When “social activists” spread fear-mongering bullshit about some product or technology (e.g., cell phones, artificial sweeteners, corn syrup, GM crops, or whatever), companies in related industries will inevitably defend their products from those attacks. This isn’t sinister or unexpected. You should be equally skeptical of their statements as those of their detractors, but you shouldn’t form your beliefs based on how much you like or dislike a particular source. Look for the best scientific evidence and the most objective analysis of the data that you can find, and then make up your mind.
If it turns out the accusations are scientifically unfounded, you shouldn’t let your feelings about big companies cloud your judgment about the science, even if you don’t like some unrelated business practices. Moreover, just because someone has concluded a technology is safe doesn’t mean they are “working for” the industry that uses it. Don’t assume anyone who disagrees with you is doing so for base motives–this kind of trick allows people to dismiss arguments without meeting the burden of thinking about them. “Why do you I need to listen to you? I already know you’re lying! You’re a shill for Big X!”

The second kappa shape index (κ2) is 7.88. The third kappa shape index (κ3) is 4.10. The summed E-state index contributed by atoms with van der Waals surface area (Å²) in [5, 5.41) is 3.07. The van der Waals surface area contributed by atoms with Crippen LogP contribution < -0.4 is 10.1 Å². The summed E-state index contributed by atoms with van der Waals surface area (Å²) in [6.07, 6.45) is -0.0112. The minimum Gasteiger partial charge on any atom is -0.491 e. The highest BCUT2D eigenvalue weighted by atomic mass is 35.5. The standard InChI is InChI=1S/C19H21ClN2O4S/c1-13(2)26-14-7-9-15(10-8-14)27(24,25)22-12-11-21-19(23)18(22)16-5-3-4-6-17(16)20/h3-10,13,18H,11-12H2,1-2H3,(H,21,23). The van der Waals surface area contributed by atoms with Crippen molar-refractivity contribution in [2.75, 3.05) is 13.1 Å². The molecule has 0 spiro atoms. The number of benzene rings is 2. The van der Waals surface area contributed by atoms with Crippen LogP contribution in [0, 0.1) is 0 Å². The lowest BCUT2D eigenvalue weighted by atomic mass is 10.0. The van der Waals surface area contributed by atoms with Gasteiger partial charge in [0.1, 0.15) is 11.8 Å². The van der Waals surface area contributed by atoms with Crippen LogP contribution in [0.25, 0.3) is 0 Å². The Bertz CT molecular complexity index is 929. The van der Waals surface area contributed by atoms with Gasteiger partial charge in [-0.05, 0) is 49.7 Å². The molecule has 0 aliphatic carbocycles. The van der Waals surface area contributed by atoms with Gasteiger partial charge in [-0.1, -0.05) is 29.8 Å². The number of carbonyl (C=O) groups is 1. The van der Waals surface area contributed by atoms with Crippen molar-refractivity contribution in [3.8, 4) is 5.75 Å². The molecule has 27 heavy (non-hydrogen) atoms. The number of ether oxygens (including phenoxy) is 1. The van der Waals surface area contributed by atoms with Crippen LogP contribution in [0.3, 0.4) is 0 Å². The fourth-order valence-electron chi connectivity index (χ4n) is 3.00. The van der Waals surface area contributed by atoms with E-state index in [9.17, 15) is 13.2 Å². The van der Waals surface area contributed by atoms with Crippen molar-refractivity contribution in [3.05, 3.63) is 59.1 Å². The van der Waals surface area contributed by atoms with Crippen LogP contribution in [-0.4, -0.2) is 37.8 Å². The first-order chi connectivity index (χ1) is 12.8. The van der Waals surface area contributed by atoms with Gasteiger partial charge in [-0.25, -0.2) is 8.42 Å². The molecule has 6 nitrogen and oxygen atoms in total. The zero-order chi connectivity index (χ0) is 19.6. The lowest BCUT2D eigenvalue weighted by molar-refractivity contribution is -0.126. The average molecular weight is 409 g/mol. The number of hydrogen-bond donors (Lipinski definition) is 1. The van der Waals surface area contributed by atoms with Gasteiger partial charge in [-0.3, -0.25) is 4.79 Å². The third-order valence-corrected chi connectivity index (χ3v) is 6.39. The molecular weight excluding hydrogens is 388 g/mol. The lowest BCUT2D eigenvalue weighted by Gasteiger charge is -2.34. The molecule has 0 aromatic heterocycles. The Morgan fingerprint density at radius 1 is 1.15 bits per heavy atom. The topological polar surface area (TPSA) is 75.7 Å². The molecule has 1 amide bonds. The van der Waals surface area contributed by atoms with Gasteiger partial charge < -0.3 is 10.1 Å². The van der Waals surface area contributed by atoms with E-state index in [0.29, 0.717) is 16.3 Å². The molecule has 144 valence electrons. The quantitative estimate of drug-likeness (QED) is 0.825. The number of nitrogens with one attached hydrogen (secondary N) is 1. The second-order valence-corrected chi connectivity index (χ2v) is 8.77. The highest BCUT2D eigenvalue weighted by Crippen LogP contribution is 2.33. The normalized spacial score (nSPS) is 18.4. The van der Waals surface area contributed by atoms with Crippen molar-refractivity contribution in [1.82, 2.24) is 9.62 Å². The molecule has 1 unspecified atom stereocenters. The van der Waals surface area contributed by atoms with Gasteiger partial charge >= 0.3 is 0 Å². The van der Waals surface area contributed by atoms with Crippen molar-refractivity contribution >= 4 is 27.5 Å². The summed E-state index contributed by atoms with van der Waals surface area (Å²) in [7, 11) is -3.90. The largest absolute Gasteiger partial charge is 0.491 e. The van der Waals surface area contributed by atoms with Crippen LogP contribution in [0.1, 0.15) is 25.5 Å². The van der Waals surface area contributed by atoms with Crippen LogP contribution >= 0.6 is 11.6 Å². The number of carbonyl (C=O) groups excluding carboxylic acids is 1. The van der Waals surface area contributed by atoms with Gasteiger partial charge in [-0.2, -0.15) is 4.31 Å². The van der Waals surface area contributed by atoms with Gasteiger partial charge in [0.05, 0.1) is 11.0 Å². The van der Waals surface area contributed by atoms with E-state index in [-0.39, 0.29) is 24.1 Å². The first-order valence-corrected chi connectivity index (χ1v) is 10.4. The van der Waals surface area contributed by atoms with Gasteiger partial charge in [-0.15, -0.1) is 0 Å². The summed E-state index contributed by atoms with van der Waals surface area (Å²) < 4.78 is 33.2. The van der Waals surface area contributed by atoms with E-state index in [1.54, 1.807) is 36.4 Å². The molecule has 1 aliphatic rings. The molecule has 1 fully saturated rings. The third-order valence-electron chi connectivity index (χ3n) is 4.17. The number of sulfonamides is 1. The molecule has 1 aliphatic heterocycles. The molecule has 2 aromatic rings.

If you don’t want to see skeptics and libertarians “taking the side” of “big corporations,” don’t base your criticisms of them on false assertions and pseudoscience. Get your facts straight at the outset, and don’t argue beyond where they will take you. Skeptics don’t have any particular love for industrial giants, either, but what we don’t tend to do is use reasoning that guarantees a certain outcome, regardless of the evidence. Here’s how most reactionary, Luddite thinking works:
1. Assume any new product or technology is guilty until proven innocent.
2. Deny any evidence that could prove it innocent as fabricated.
3. Dismiss critics as deluded or paid off.
4. Invent a conspiracy to explain a lack of mainstream scientific support.
This kind of reasoning is absolutely impervious to reality, and it can be used support any position, no matter how absurd. Whenever you see an insular arguments like this, it’s almost guaranteed to be wrong. Don’t assume what you’re trying to prove–unless you’re trying to prove you’re an idiot. You shouldn’t confuse questions about the science with questions about a particular company, and don’t embrace any argument, no matter how appealing, until you are sure of its validity.
Fallacies to avoid: argumentum ad monsantium.